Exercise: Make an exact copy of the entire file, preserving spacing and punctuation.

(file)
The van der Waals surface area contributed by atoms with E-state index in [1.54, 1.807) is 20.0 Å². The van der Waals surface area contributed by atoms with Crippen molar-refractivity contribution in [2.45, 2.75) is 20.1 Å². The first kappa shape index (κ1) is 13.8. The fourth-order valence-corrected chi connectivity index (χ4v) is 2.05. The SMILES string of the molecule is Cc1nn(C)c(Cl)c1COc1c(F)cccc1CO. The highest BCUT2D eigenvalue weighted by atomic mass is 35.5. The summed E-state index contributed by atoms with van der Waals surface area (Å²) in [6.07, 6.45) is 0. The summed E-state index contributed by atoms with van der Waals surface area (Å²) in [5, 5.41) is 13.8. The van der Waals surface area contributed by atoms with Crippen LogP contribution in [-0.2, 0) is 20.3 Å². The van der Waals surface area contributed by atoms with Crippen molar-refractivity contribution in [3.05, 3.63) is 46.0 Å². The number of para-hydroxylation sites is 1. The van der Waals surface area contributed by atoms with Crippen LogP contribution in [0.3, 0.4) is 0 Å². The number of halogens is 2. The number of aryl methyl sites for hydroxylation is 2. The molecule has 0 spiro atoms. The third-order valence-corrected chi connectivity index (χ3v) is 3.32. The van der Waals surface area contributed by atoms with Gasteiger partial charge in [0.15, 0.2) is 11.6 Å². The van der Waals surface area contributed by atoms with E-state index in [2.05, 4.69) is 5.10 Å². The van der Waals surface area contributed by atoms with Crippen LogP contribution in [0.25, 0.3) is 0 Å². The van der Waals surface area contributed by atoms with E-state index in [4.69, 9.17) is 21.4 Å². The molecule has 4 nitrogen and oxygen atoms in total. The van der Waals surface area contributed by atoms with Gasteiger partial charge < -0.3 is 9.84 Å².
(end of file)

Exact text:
The van der Waals surface area contributed by atoms with E-state index in [1.54, 1.807) is 20.0 Å². The van der Waals surface area contributed by atoms with Crippen molar-refractivity contribution in [2.45, 2.75) is 20.1 Å². The first kappa shape index (κ1) is 13.8. The fourth-order valence-corrected chi connectivity index (χ4v) is 2.05. The SMILES string of the molecule is Cc1nn(C)c(Cl)c1COc1c(F)cccc1CO. The highest BCUT2D eigenvalue weighted by atomic mass is 35.5. The summed E-state index contributed by atoms with van der Waals surface area (Å²) in [6.07, 6.45) is 0. The summed E-state index contributed by atoms with van der Waals surface area (Å²) in [5, 5.41) is 13.8. The van der Waals surface area contributed by atoms with Crippen LogP contribution in [-0.2, 0) is 20.3 Å². The van der Waals surface area contributed by atoms with Crippen molar-refractivity contribution in [3.05, 3.63) is 46.0 Å². The number of para-hydroxylation sites is 1. The van der Waals surface area contributed by atoms with Crippen LogP contribution in [0.3, 0.4) is 0 Å². The number of halogens is 2. The number of aryl methyl sites for hydroxylation is 2. The molecule has 0 spiro atoms. The third-order valence-corrected chi connectivity index (χ3v) is 3.32. The van der Waals surface area contributed by atoms with Gasteiger partial charge in [0.15, 0.2) is 11.6 Å². The van der Waals surface area contributed by atoms with E-state index in [2.05, 4.69) is 5.10 Å². The van der Waals surface area contributed by atoms with Crippen LogP contribution in [0.25, 0.3) is 0 Å². The van der Waals surface area contributed by atoms with E-state index in [4.69, 9.17) is 21.4 Å². The molecule has 4 nitrogen and oxygen atoms in total. The van der Waals surface area contributed by atoms with Gasteiger partial charge < -0.3 is 9.84 Å².